Early retirement policy moves forward, Clark elected as board VP
Those looking to retire from the Newton Community School District via the district’s early retirement policy under School Board Policy 410.1 can breathe a bit more easily after Monday night’s regular meeting of the Newton Community School Board of Education.
The measure, which was up for a second reading, received the most attention and garnered the most discussion of any item on the meeting’s agenda.
Revoked just two years prior, the policy rose to relevance once again as a tool to contribute to the $180,000 in cuts the district must make heading into the 2013-2014 school year, said NCSD Superintendent Steve McDermott.
“This kind of a tool will be effective for us this year,” McDermott said. “If we have people thinking they want to do something else, it’s a chance for us to get some good, new talent.”
Currently, five staff members have applied for the early retirement program, a move that McDermott said would save a sizeable chunk of money on the district’s way to complying with budget cuts.
“We’ve seen a strong interest from several employees, and I see no reason not to bring back the policy for this year,” McDermott said. “With average experience and average level of degree, we’re looking at a savings of $110,000.”
“Knowing what I do about personnel, now is a good time (to offer it),” he added.
Board member Donna Cook brought up the issue of fairness to those working in the district who may or may not have retired a few years back based upon whether the policy would be in place versus the two years it was not.
Board member Nat Clark interjected that, if the NCSD were to decide not to offer the program, other staff would likely need to be laid off in order to adequately reduce operating costs.
“If we decide not to do this, are we going to have to issue pink slips after this year?” he asked.
The second reading of the policy passed by a 5-1 vote after it was decided that implementing the policy as a tool to reduce costs opposed to as a benefit to employees would be the most effective way of keeping costs down for the upcoming academic year.
Also on the agenda:
• Newly-elected board member Sheri Benson took the board’s oath of office following last week’s special school board election in which she was victorious over school board appointee Joe Klingensmith. Klingensmith was not present for Monday’s meeting.
• The board elected Nat Clark to board vice president, a position for which he was then sworn in.
• Two NCSD Food Service employees addressed the board regarding the early retirement policy, which is currently limited to employees who work 31-plus hours per week and thus receive benefits through the district.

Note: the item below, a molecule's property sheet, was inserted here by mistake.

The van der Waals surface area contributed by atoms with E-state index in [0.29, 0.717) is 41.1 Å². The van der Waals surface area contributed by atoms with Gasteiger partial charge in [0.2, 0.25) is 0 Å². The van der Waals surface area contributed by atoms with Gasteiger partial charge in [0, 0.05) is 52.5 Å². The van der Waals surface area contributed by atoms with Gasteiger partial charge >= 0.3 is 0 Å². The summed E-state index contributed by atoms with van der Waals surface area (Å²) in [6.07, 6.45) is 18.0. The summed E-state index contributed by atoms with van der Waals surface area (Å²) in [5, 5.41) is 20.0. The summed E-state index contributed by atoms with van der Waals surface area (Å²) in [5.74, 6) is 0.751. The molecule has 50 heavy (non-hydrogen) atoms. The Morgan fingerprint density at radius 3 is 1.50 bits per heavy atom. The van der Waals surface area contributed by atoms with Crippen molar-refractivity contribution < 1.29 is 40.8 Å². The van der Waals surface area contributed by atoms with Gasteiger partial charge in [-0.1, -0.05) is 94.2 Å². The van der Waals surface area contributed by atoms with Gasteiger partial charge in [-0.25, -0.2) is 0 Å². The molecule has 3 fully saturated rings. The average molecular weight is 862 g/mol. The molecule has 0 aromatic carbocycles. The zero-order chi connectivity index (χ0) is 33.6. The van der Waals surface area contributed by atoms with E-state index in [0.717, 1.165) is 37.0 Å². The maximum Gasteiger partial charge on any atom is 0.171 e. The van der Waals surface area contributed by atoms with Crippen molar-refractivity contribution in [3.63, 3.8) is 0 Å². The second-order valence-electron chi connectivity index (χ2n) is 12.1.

They explained that most food service staff work just 30 hours per week, making them ineligible for the program despite many having put in decades of work with the district. She then asked for a consideration to be placed in the early retirement program to recognize part-time workers who have served the district consistently over the years.
Later, during the discussion regarding the policy, it was agreed upon that a policy for part-time workers would likely need to be drafted separately from the current policy in question, which addresses senior, full-time staff.
• Newton Senior High School Principal Bill Peters presented the NHS Improvement Report, detailing how Newton’s high schoolers performed on the latest standardized tests and how at-risk students have responded to early intervention programs designed to improve student performance and behavior.
Peters explained that Iowa assessment scores for the high school have shown “strong growth” in the areas of science and math and steady growth in reading. Programs targeting at-risk pupils have decreased the instance of behavior referrals while, at the same time, helping students pass more classes.
• Peters also presented the revised NHS Course Catalog for the 2013-2014 academic year. Many of the changes within the catalog were due to either lack of student interest or doubling of course material. Additionally, an emphasis will be placed on classes, such as Algebra II and English I and II, that align with Iowa Core Curriculum Standards.
• The board approved the purchase of a new sound system for H.A. Lynn Stadium, not to exceed a cost of $25,000. While McDermott explained that in order to move forward, the approval of the board was not necessary, he advised they take a look at the proposed purchase. The sound system, which will be purchased through Daktronics, will consist of a single-component unit placed on the stadium’s scoreboard and will feature much simpler controls than the facility’s current system.
• The board listened to a presentation from Michael Mathis of U.S. Bancorp regarding the district’s current investment choices. Currently, the NCSD invests via the Iowa Schools Joint Investment Trust, which returned just $43 in interest over the last fiscal month — a return of 0.0005 percent.
Mathis, at the request of board secretary Gayle Isaac, spoke to the board regarding possible alternative investment options that would yield higher returns. Choosing a new option while ensuring that the district stay within its investment policy would likely be a lengthy process, explained McDermott, but the discussion necessary to kick off the process was welcomed.
• Basics & Beyond Associate Director/Principal Laura Selover updated the board on Modified Allowable Growth programs, many of which Peters addressed in his update. Selover explained that, because staff have seen such success in a short period of time among at-risk students, an increase in funding per student would be advantageous to the district. Thus, the board approved a 66-cent increase per student toward the MAG Fund.
Nicole Wiegand can be contacted at (641) 792-3121 ext. 422 or via email at firstname.lastname@example.org.